5. There is another gruel and very unusual punishment ... that is to be an active Christian or in fact an active member of many Faith groups. We pay taxes of which 'some' ought to go to relieve Poverty, but then the Government Downloads unto the Churches/Synogues/Temples so that we have Soup Kitchens, Food Banks, Thrift Shops, Educational spaces,Out of the Cold programs and MORE that we pay for in our Weekly Offering.Double Taxation !!!

    ReplyDelete
  6. Sean D. Krausert, EditorDecember 7, 2011 at 9:50 PM

    Thanks for the comment Dan. Try this one on for size . . . the government also covers a lot of programs that treat the symptoms of poverty (sometimes adequately and sometimes not). However, studies show that the cost to address the root causes of poverty are actually cheaper in the long run, i.e. it will save us money. So we not only potentially pay multiple times, but it is not even spent the best way possible. That is why perhaps the most important thing we can do is be a loud voice to make poverty alleviation a priority so that our funding can be used towards root causes. We'll still have to help with immediate needs in the interim, but hopefully the end of such is in the not too distant future.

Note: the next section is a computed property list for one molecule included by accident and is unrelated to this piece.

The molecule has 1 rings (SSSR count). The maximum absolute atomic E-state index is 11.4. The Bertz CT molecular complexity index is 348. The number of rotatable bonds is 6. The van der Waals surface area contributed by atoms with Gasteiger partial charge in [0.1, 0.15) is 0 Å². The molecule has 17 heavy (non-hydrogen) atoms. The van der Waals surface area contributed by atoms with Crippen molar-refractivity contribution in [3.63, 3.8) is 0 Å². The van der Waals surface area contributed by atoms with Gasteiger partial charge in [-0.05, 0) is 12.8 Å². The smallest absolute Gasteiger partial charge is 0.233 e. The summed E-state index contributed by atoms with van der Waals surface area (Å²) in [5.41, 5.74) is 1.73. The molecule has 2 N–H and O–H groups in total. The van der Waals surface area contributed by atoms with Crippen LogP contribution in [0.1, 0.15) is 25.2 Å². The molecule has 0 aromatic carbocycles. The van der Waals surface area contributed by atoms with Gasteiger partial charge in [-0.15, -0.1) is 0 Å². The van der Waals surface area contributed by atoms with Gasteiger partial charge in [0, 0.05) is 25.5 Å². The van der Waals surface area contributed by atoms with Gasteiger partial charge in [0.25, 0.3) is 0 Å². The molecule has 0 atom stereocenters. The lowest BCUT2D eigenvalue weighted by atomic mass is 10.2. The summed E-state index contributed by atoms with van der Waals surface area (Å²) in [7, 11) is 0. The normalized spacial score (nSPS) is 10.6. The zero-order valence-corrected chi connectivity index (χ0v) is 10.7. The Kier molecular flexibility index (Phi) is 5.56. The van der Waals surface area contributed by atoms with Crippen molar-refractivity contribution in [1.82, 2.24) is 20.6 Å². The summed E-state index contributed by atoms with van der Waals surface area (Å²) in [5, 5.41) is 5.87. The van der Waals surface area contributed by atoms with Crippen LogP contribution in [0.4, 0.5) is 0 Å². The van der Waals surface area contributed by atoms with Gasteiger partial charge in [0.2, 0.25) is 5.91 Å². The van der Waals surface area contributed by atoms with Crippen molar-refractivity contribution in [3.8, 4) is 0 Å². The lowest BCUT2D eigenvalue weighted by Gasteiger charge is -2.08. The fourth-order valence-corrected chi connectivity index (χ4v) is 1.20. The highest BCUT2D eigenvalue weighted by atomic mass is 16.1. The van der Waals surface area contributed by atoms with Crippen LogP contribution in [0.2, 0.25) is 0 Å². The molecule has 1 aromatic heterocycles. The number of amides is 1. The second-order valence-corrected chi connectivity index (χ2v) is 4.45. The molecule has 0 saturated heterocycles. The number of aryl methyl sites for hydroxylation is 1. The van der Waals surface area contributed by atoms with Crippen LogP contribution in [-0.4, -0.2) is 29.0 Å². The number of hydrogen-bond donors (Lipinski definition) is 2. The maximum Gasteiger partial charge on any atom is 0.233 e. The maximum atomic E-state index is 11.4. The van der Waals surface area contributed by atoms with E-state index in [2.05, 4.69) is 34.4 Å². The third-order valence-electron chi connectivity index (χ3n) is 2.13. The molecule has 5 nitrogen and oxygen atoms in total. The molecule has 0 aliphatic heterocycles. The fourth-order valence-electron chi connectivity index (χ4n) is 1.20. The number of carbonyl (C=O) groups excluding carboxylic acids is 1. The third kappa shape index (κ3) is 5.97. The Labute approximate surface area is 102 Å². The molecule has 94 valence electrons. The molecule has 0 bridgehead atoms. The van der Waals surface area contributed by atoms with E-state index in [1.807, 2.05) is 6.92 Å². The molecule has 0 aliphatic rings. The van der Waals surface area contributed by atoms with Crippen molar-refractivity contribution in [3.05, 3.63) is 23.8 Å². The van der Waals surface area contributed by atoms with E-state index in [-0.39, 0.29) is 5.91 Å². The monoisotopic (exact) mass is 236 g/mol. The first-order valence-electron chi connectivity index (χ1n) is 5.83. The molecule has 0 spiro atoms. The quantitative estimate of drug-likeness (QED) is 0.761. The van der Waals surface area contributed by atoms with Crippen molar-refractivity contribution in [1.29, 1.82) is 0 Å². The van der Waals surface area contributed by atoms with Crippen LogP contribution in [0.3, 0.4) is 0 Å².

ReplyDelete
  7. As a professional who has worked with people with disabilities, I can attest to the fact that this population remains poor, and often homeless due to no fault of their own. Well meaning governments and professionals with university education, but no real street education, have made stupid pronouncements for these people that has saved public money at the expense of the poor. For example, giving people with Fetal Alcohol Disorder the right to make their own decisions is like freeing rabbits into a coyote infested park. They need an external brain. Someone to help them make appropriate decisions. Often, instead, they end up with criminal people who use them for their own ends.